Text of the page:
Recently, a coal company from India, a country not known for a strong environmental record, acquired the rights to land to develop a huge coal mine in Queensland for which they would also need to expand one of the ports. The plan was to dredge the existing port in the area and dump the material in the pristine waters of the Great Barrier Reef, a marine National Park with World Heritage status. The impact of this would have been catastrophic for the mangroves in the area, the marine life, and the reef itself. This time though, the communities and environmental lobbies fought against such large-scale development and pursued the matter through the courts to prevent this happening either at all, or unless there were the strictest of environmental controls with no dumping in the marine environment. While the Australian Government has now agreed to impose strict environmental protection mechanisms, the development will remain contentious.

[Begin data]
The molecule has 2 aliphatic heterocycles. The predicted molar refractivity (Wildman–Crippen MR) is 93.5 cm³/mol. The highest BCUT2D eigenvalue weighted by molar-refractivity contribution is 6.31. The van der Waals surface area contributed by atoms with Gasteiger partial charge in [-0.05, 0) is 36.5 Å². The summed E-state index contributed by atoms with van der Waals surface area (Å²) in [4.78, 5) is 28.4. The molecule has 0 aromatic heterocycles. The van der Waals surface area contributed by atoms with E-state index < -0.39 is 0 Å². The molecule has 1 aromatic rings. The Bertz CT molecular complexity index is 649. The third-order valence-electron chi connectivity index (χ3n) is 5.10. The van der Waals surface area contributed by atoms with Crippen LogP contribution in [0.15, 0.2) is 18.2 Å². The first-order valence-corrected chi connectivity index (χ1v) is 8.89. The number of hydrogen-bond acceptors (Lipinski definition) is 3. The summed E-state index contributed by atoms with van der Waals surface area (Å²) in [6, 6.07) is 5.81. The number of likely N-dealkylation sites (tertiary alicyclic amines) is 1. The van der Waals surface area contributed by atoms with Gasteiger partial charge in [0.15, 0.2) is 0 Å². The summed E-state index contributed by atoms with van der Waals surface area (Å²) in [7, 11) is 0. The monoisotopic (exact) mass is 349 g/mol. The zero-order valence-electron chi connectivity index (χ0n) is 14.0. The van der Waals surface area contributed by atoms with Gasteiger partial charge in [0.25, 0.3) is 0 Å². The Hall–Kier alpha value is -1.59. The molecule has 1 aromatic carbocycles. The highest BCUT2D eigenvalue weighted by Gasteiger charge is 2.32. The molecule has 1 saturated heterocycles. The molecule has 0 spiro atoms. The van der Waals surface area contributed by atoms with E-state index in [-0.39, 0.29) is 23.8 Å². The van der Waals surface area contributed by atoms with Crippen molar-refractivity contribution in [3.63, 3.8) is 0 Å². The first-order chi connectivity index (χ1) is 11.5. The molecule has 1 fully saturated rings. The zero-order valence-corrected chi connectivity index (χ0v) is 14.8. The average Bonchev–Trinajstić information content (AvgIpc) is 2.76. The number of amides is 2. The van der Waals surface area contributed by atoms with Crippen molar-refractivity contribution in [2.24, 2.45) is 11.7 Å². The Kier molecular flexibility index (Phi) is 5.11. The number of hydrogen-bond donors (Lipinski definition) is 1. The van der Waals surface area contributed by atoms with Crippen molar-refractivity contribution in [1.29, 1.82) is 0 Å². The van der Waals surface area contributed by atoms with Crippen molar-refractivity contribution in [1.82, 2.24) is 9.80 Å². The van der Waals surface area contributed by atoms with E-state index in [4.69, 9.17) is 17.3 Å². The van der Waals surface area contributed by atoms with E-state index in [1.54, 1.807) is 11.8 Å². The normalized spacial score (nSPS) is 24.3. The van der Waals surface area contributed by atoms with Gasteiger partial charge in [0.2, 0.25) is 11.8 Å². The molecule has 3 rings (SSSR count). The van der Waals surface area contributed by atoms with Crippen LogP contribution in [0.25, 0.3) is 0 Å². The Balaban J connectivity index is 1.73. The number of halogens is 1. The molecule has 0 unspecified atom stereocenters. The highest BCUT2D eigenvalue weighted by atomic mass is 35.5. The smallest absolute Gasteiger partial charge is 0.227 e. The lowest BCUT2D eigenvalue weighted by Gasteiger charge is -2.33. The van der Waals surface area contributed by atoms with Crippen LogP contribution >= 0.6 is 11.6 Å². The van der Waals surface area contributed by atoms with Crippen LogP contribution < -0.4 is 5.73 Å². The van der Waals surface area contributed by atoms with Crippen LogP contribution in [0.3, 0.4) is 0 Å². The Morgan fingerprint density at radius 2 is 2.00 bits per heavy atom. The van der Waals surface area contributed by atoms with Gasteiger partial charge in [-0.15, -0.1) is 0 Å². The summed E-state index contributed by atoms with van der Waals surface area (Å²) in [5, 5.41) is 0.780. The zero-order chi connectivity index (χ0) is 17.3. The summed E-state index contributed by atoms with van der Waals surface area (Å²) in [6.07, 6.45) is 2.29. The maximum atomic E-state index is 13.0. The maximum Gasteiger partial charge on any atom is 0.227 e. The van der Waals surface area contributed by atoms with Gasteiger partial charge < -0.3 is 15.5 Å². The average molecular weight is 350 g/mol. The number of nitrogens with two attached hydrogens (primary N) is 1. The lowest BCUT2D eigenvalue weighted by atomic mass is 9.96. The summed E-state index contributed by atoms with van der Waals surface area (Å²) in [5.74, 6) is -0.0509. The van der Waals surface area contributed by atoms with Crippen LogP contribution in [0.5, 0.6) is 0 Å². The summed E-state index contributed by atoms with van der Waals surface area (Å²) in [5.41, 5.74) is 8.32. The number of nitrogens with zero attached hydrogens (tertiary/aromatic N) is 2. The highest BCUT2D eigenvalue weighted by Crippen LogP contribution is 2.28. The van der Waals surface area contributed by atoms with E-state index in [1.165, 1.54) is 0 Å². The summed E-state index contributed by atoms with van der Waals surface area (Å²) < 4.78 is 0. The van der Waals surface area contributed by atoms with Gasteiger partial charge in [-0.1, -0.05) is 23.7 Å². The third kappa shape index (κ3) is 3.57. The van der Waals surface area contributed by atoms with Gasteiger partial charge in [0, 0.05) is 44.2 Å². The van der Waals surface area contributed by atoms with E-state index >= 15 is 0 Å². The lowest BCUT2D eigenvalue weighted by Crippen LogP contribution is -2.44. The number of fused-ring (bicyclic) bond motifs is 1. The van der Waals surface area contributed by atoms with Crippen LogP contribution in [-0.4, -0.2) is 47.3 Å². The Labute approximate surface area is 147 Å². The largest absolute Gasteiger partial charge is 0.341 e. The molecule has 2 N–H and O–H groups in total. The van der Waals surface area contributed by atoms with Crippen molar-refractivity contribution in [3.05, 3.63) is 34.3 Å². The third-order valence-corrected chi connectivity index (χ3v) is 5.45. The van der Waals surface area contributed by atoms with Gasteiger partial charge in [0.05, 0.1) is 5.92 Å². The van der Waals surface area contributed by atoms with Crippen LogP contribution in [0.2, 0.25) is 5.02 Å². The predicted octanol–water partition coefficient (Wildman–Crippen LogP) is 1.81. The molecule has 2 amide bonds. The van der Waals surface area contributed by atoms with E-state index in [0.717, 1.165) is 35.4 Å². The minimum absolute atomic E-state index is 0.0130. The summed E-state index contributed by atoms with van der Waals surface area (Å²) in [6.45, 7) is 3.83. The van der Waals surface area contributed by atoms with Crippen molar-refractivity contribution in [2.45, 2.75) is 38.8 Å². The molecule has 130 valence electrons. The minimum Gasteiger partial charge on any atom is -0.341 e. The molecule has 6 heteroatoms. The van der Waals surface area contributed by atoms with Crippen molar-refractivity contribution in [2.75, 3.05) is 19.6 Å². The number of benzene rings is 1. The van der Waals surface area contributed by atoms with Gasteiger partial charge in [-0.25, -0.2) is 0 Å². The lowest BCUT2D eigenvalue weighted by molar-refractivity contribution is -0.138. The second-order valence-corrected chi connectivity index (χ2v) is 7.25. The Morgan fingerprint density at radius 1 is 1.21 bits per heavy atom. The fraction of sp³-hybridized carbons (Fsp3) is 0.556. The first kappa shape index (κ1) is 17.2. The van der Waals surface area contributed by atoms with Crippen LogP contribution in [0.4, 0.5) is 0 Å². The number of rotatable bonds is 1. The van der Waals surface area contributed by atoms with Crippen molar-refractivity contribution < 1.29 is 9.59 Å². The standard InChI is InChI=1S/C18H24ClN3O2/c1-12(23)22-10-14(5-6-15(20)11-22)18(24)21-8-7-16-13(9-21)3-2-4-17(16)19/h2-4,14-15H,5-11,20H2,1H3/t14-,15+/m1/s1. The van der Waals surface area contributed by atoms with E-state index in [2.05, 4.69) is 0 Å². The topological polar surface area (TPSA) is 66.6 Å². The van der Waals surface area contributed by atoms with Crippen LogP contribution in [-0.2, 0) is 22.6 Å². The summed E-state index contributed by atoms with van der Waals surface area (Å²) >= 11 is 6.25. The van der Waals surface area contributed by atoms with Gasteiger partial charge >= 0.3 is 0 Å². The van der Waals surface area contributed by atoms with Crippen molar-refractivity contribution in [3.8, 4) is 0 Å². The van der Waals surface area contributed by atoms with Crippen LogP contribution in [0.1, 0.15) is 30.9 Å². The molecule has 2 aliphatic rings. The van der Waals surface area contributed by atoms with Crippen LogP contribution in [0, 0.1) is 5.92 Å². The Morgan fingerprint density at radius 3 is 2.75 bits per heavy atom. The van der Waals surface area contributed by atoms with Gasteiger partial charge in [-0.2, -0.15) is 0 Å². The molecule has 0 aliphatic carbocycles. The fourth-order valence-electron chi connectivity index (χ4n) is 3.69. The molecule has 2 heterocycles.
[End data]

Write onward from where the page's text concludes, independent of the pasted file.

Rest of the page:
Finding the right balance between development and jobs versus environmental protection is a challenge facing all countries, including Pakistan, today. Looking to the longer term is important to get the balance right. Sustainable development is the key. The Queensland example is just one of many around the world which highlight the challenges. Governments, corporations, communities and all stakeholders including Armed Forces which are active in these areas, need to recognize these and find ways to work together to find solutions so that development can progress in harmony with the environment.